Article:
Anti-graft drive will go on as China can’t afford to lose corruption battle: PLA Daily | South China Morning Post In a rare candid commentary, the PLA Daily said that a proper understanding of the campaign was needed if the “pernicious influence” of former Central Military Commission vice-chairman Xu Caihou was to be eradicated. It pointed to misperceptions within the army and the public about whether the drive could continue or might lose the support of rank-and-file officers. There were now two opposing sides in the campaign, which had reached a critical point, and the military should know there wouldn’t be any let-up in the fight.
President Xi orders PLA to clear up bad influence from Xu Caihou – Xinhua Xi, also general secretary of the Communist Party of China (CPC) Central Committee and chairman of Central Military Commission (CMC), made the remarks during an inspection tour to the Nanjing Military Area Command of the People’s Liberation of Army (PLA) on Sunday. The armed forces should learn a lesson from Xu, former vice chairman of CMC, and “fully clear up the bad influence” left by this case in the army’s ideological, political and organizational work as well as the style of work, Xi said.
军报谈反腐：周永康徐才厚都动了 还有谁动不了新闻腾讯网 12月17日，
Reporters in China Say Media Freeze Is Intensifying – NYTimes.com The good news is that unlike last year — when the Chinese government delayed the issuance of some journalist visas, prompting the intervention of Vice President Joseph R. Biden Jr. during a state visit in December — the authorities appear to be renewing hundreds of annual resident journalist visas without a hitch this year. That includes reporters from The New York Times and Bloomberg News, two media outlets that last year were targeted for their investigative coverage of the wealth of the families of China’s top leaders. But the progress on visa renewals obscures what many correspondents say is a mounting hostility toward Western media outlets operating in China.
NYT should review biased China coverage – Xinhua The New York Times has demonized the word “communist”. Although China has adopted market reforms and opened up to the world for more than thirty years, the newspaper remains blind to China’s progress and attributes all the problems that have arisen during China’s develop as results of “dictatorship”, “lack of democracy” and “lack of freedom”. Such a Cold-War mentality prevails in the New York Times, especially when it comes to issues related to China’s Tibet and Xinjiang. Such misleading reports will only intensify the prejudice in the minds of some Americans and weaken the foundation for the healthy development of bilateral relations.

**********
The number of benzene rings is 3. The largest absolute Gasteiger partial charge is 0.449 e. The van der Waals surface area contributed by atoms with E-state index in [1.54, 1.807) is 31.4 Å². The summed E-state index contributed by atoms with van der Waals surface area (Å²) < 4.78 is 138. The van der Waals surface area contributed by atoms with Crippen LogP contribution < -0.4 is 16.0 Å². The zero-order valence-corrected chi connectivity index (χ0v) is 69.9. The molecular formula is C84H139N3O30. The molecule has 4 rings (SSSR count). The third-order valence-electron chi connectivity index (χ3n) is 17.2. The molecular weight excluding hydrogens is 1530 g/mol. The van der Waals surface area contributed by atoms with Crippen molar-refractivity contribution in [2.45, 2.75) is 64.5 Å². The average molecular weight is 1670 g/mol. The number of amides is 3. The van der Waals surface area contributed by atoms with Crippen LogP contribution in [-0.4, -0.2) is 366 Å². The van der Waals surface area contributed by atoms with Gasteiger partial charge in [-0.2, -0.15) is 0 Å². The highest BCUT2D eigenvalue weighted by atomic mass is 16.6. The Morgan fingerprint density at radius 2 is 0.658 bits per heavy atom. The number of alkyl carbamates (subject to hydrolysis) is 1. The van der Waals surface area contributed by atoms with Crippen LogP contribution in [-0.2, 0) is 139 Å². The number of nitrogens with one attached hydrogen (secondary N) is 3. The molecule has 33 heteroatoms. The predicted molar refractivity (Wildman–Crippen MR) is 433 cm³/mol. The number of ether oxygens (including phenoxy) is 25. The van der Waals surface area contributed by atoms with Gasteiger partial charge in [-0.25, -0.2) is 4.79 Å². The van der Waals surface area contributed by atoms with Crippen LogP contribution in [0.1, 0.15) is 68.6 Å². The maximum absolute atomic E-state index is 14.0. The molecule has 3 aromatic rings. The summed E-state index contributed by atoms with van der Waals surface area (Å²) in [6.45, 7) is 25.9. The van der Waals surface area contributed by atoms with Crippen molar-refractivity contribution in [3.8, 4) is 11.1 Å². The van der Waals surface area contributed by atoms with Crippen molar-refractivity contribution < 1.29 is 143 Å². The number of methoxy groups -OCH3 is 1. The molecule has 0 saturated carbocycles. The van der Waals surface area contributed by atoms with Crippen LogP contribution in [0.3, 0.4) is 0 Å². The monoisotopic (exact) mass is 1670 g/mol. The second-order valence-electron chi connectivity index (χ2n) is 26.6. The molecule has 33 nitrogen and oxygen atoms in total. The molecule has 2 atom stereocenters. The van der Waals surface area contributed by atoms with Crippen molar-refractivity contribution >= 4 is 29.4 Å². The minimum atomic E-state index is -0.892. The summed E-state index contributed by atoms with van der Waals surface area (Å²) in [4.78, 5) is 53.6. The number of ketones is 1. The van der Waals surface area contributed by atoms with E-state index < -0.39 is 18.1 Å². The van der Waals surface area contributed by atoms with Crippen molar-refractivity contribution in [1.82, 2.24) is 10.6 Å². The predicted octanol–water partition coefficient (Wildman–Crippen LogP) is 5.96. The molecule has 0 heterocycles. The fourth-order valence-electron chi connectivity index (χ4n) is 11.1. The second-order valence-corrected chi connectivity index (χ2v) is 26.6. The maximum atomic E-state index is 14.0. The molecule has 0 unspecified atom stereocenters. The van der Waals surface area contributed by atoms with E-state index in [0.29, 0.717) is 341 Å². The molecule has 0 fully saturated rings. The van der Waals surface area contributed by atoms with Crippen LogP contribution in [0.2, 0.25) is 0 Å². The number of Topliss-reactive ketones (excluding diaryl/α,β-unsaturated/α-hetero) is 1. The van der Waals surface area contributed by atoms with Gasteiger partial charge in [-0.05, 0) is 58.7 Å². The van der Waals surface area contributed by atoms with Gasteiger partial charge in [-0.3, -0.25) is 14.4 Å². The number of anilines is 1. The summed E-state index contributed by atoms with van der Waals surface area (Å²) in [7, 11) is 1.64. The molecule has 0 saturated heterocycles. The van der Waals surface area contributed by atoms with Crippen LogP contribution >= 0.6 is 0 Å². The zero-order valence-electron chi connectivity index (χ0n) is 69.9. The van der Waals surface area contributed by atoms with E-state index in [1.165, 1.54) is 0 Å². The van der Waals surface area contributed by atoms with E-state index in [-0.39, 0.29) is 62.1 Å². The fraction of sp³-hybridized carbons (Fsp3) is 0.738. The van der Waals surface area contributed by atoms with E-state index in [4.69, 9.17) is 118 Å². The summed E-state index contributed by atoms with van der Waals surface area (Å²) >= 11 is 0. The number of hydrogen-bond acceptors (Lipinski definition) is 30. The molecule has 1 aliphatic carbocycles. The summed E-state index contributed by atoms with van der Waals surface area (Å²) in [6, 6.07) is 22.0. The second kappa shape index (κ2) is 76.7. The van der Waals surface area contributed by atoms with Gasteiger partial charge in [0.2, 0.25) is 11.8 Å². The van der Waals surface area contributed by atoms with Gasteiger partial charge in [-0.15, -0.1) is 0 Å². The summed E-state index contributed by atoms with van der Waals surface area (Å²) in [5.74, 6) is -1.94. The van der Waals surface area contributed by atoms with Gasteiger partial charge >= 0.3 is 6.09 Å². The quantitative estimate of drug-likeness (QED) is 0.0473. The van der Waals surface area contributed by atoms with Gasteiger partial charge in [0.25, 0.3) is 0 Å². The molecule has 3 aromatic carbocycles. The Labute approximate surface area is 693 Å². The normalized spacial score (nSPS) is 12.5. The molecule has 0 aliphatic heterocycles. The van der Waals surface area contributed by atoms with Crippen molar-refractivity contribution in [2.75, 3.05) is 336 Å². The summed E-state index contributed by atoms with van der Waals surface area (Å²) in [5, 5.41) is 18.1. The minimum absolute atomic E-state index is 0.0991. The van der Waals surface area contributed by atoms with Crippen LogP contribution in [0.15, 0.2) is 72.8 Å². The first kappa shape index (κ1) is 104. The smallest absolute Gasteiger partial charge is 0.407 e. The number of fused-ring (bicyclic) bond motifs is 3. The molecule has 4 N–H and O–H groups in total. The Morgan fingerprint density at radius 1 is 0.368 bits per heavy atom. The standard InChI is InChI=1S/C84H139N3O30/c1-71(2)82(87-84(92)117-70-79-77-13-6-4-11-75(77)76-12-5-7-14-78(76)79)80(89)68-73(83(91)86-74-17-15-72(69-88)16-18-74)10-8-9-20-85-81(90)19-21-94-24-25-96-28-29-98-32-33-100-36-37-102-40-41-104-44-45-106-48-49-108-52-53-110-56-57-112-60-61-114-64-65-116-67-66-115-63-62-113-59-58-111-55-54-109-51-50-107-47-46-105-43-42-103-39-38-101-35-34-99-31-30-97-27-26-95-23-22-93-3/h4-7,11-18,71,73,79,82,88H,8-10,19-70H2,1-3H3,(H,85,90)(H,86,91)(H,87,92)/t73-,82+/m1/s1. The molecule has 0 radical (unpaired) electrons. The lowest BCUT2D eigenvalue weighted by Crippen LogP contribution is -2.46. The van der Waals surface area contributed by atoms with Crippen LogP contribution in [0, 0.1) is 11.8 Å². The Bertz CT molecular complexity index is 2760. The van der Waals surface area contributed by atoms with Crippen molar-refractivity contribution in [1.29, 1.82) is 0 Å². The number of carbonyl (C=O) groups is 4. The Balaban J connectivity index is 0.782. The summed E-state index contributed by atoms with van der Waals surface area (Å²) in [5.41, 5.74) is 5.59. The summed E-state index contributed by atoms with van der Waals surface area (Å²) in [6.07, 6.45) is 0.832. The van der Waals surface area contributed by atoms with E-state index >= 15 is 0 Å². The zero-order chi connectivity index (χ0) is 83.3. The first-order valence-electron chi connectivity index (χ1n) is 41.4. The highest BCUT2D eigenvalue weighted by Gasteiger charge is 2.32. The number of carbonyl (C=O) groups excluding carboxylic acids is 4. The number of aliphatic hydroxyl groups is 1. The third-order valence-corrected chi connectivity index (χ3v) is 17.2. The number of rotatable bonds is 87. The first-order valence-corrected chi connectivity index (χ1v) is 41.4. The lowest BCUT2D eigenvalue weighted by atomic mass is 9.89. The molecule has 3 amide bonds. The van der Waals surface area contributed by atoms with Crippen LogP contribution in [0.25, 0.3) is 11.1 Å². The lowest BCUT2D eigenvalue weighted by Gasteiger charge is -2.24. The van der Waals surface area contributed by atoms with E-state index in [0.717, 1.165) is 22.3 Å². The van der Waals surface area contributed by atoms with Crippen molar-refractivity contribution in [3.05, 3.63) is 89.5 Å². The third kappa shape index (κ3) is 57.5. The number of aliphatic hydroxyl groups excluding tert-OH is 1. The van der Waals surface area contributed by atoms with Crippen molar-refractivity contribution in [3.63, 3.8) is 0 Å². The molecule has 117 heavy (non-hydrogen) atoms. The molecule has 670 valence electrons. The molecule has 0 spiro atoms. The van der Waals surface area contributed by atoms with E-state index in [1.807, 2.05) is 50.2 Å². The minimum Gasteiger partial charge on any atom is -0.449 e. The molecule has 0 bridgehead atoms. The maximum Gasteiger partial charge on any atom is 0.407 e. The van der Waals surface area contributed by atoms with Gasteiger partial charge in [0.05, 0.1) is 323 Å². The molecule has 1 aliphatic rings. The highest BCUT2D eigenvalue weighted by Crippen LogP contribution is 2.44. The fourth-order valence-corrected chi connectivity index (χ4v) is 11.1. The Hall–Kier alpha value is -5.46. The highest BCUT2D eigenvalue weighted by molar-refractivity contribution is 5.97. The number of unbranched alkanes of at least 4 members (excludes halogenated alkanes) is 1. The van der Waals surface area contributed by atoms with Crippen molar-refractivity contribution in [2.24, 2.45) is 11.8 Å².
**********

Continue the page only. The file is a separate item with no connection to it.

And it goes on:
U.S. Links North Korea to Sony Hacking – NYTimes.com North Korea has been a notoriously hard target for computer penetration. But four years ago the National Security Agency launched a major effort to penetrate the country’s computer operations, including its elite cyberteam, and to establish “implants” in the country’s networks that, like a radar system, would monitor the development of malware transmitted from the country. But it is hardly a foolproof system. Much of North Korea’s hacking is done from China. And while the attack on Sony used some commonly available cybertools, one intelligence official said, “This was of a sophistication that a year ago we would have said was beyond the North’s capabilities.”
China pledges 3-billion-USD investment fund for CEE countries – Xinhua Chinese Premier Li Keqiang said Tuesday that his country will create an investment fund of 3 billion U.S. dollars to facilitate financing in the cash-strapped Central and Eastern European (CEE) countries. Li made the announcement at the third leaders’ meeting between China and 16 CEE countries in Serbia. The latest pledge came two years after the world’s second-largest economy set up a 10-billion-dollar special credit line to support cooperative projects with CEE countries.
Canada Unveils New Plan to Attract Wealthy Immigrants – WSJ Besides the minimum investment and net-worth requirements, immigration lawyers said the new program has strict conditions for entry. For instance, applicants must be proficient in either English or French and hold an education diploma that is the equivalent of a Canadian postsecondary degree. Language has been part of the requirement for immigrating to Canada, but not for investment-based immigration. French language institutes have sprung up in China, as wealthy Chinese discovered a back door into Canada that involves applying for entry into Quebec, as long as the applicants have a working knowledge of French.